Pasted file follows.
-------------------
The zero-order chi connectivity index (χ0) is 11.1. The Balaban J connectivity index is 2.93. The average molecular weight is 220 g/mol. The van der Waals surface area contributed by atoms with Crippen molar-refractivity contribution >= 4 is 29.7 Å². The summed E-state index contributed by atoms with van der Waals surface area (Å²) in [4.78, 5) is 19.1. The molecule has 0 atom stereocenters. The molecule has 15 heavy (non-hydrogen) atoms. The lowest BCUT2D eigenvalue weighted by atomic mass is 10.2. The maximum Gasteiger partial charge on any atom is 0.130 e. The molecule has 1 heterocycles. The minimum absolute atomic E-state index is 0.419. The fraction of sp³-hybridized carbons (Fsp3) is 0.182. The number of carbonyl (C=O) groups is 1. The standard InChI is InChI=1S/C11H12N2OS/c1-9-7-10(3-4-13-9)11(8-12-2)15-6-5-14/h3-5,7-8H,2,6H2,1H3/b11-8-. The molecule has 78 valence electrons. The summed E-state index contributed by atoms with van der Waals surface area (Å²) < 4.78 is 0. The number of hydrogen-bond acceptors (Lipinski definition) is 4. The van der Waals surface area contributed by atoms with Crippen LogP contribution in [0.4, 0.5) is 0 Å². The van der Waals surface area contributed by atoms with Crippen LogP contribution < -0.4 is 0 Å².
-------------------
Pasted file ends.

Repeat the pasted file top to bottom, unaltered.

The zero-order chi connectivity index (χ0) is 11.1. The Balaban J connectivity index is 2.93. The average molecular weight is 220 g/mol. The van der Waals surface area contributed by atoms with Crippen molar-refractivity contribution >= 4 is 29.7 Å². The summed E-state index contributed by atoms with van der Waals surface area (Å²) in [4.78, 5) is 19.1. The molecule has 0 atom stereocenters. The molecule has 15 heavy (non-hydrogen) atoms. The lowest BCUT2D eigenvalue weighted by atomic mass is 10.2. The maximum Gasteiger partial charge on any atom is 0.130 e. The molecule has 1 heterocycles. The minimum absolute atomic E-state index is 0.419. The fraction of sp³-hybridized carbons (Fsp3) is 0.182. The number of carbonyl (C=O) groups is 1. The standard InChI is InChI=1S/C11H12N2OS/c1-9-7-10(3-4-13-9)11(8-12-2)15-6-5-14/h3-5,7-8H,2,6H2,1H3/b11-8-. The molecule has 78 valence electrons. The summed E-state index contributed by atoms with van der Waals surface area (Å²) < 4.78 is 0. The number of hydrogen-bond acceptors (Lipinski definition) is 4. The van der Waals surface area contributed by atoms with Crippen LogP contribution in [0.4, 0.5) is 0 Å². The van der Waals surface area contributed by atoms with Crippen LogP contribution < -0.4 is 0 Å².